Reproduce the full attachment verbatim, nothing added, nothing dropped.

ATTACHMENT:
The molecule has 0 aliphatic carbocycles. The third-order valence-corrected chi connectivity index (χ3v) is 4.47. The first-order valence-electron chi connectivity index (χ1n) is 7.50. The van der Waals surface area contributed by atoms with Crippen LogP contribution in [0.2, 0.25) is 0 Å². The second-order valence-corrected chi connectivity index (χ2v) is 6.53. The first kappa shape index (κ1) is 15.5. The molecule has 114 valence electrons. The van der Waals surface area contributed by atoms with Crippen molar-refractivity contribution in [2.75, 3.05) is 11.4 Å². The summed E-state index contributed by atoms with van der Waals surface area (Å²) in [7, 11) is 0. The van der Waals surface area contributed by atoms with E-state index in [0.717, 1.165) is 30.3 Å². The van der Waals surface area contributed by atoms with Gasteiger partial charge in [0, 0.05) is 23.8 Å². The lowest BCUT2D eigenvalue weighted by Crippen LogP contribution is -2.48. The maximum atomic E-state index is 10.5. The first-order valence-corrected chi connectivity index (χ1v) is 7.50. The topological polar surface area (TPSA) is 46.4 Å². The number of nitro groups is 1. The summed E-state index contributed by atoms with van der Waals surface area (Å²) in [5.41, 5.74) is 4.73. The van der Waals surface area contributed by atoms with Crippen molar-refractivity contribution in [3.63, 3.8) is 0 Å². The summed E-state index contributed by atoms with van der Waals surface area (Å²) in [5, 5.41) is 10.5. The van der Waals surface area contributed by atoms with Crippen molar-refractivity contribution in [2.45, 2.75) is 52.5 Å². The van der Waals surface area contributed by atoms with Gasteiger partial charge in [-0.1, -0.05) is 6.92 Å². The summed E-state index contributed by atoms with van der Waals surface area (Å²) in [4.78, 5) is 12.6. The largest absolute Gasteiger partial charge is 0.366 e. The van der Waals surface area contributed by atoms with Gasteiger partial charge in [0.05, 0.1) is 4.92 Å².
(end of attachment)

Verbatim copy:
The molecule has 0 aliphatic carbocycles. The third-order valence-corrected chi connectivity index (χ3v) is 4.47. The first-order valence-electron chi connectivity index (χ1n) is 7.50. The van der Waals surface area contributed by atoms with Crippen LogP contribution in [0.2, 0.25) is 0 Å². The second-order valence-corrected chi connectivity index (χ2v) is 6.53. The first kappa shape index (κ1) is 15.5. The molecule has 114 valence electrons. The van der Waals surface area contributed by atoms with Crippen molar-refractivity contribution in [2.75, 3.05) is 11.4 Å². The summed E-state index contributed by atoms with van der Waals surface area (Å²) in [7, 11) is 0. The van der Waals surface area contributed by atoms with E-state index in [0.717, 1.165) is 30.3 Å². The van der Waals surface area contributed by atoms with Gasteiger partial charge in [0, 0.05) is 23.8 Å². The lowest BCUT2D eigenvalue weighted by Crippen LogP contribution is -2.48. The maximum atomic E-state index is 10.5. The first-order valence-corrected chi connectivity index (χ1v) is 7.50. The topological polar surface area (TPSA) is 46.4 Å². The number of nitro groups is 1. The summed E-state index contributed by atoms with van der Waals surface area (Å²) in [5.41, 5.74) is 4.73. The van der Waals surface area contributed by atoms with Crippen molar-refractivity contribution in [3.63, 3.8) is 0 Å². The summed E-state index contributed by atoms with van der Waals surface area (Å²) in [5, 5.41) is 10.5. The van der Waals surface area contributed by atoms with Crippen molar-refractivity contribution in [2.45, 2.75) is 52.5 Å². The van der Waals surface area contributed by atoms with Gasteiger partial charge in [-0.1, -0.05) is 6.92 Å². The summed E-state index contributed by atoms with van der Waals surface area (Å²) in [4.78, 5) is 12.6. The largest absolute Gasteiger partial charge is 0.366 e. The van der Waals surface area contributed by atoms with Gasteiger partial charge in [0.05, 0.1) is 4.92 Å².